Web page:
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Words for Battle (1941)


Warning: screenonline full synopses contain 'spoilers' which give away key plot points. Don't read on if you don't want to know the ending!

The sun shines down on rolling clouds. A 16th-century map of England is revealed to be the frontispiece of an old book and a narrator reads from Camden's Description of Britain, the first in a series of poems and prose passages that are each accompanied by their own montage sequence. Here, shots of rural England - its pastures, its wildlife, its coastline, the everyday traffic in a provincial town.

Milton's Areopagitica - The interior of Westminster Abbey, with its huge stained-glass windows and memorials to the poets. New RAF recruits arrive at the airfields and start training on the fighter planes. As they glide through the sky, the verse speaks of "timorous and flocking birds" and the scene changes to Germany, where the Nazis parade and Hitler has intimate conversations with his officers.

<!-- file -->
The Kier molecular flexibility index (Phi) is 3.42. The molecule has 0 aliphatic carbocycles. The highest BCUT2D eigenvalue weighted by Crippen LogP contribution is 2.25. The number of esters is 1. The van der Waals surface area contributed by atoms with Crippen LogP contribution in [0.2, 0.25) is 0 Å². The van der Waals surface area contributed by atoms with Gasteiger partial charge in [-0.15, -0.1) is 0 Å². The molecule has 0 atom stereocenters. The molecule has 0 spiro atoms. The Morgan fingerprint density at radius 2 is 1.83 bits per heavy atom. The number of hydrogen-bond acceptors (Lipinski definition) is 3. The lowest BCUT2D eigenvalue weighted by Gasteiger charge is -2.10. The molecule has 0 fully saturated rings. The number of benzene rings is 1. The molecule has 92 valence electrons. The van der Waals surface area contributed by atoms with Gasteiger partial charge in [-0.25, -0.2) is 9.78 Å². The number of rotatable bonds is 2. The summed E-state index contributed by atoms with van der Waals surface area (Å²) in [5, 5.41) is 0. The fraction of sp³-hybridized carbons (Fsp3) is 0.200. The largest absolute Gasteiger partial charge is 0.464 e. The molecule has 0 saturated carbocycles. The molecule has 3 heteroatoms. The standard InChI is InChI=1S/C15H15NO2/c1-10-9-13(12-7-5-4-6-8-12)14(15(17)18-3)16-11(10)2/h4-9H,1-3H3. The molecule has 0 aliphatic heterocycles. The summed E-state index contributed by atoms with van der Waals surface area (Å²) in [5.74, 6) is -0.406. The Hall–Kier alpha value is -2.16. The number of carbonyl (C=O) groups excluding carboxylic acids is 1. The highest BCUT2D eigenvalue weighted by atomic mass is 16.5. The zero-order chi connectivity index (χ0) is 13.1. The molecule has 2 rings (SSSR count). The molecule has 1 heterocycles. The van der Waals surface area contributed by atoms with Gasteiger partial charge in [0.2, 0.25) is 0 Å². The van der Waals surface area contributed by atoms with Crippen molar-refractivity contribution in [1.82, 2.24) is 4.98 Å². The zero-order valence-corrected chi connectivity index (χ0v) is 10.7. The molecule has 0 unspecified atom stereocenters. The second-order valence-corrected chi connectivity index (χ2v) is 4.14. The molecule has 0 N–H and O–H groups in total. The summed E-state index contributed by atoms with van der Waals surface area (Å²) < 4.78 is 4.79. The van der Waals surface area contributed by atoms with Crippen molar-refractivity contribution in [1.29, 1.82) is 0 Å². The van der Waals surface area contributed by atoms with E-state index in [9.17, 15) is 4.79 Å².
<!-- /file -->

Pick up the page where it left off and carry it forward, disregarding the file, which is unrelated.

Blake's 'Jerusalem' (the preface to his poem Milton) - Children are evacuated from London and sent by train to the countryside. They play on the river and collect sticks from the forest.

Robert Browning's Home Thoughts On The Sea - Dolphins frolic in the water and Naval destroyers go out on patrol. Gibraltar lies in dappled sunlight as officers raise the Union Jack on deck.

Kipling's The Beginnings - Military police and firemen pick over the remains of some bombed-out houses. A horse-drawn hearse passes followed by a large line of mourners.

Winston Churchill's 'on the beaches' speech (made in June 1940) - The Prime Minister inspects a parade of soldiers. Builders start work on new houses. St Paul's looms through the rubble as Churchill declares, "We will never surrender". He talks of support from the 'New World'. Shots of Anzac soldiers marching towards the front before a cut to the statue of Abraham Lincoln in Parliament Square.

Lincoln's Gettysburg Address - Tanks stream past the statue as the chimes of Big Ben ring out. In the busy streets, civilians join soldiers and wrens on their way to work.